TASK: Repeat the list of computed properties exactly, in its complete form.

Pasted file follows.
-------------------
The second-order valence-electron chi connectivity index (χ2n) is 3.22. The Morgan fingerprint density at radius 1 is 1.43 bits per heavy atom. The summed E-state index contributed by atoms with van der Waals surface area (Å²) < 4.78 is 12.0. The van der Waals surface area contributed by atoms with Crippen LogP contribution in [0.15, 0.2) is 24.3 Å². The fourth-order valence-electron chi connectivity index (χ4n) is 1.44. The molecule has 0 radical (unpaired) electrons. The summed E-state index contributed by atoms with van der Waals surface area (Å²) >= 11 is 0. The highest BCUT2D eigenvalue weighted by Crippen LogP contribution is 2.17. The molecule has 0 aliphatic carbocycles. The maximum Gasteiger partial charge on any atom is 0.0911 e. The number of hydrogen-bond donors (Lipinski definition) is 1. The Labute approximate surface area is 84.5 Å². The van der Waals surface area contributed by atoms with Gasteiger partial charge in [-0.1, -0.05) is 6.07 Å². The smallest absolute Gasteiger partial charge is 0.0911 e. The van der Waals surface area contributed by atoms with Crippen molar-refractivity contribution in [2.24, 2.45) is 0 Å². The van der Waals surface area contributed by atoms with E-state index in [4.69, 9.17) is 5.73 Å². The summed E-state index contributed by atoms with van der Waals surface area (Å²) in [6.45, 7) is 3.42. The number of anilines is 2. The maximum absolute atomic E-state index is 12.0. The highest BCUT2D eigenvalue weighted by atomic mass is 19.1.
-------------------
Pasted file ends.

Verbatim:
The second-order valence-electron chi connectivity index (χ2n) is 3.22. The Morgan fingerprint density at radius 1 is 1.43 bits per heavy atom. The summed E-state index contributed by atoms with van der Waals surface area (Å²) < 4.78 is 12.0. The van der Waals surface area contributed by atoms with Crippen LogP contribution in [0.15, 0.2) is 24.3 Å². The fourth-order valence-electron chi connectivity index (χ4n) is 1.44. The molecule has 0 radical (unpaired) electrons. The summed E-state index contributed by atoms with van der Waals surface area (Å²) >= 11 is 0. The highest BCUT2D eigenvalue weighted by Crippen LogP contribution is 2.17. The molecule has 0 aliphatic carbocycles. The maximum Gasteiger partial charge on any atom is 0.0911 e. The number of hydrogen-bond donors (Lipinski definition) is 1. The Labute approximate surface area is 84.5 Å². The van der Waals surface area contributed by atoms with Gasteiger partial charge in [-0.1, -0.05) is 6.07 Å². The smallest absolute Gasteiger partial charge is 0.0911 e. The van der Waals surface area contributed by atoms with Crippen molar-refractivity contribution in [2.24, 2.45) is 0 Å². The van der Waals surface area contributed by atoms with E-state index in [4.69, 9.17) is 5.73 Å². The summed E-state index contributed by atoms with van der Waals surface area (Å²) in [6.45, 7) is 3.42. The number of anilines is 2. The maximum absolute atomic E-state index is 12.0. The highest BCUT2D eigenvalue weighted by atomic mass is 19.1.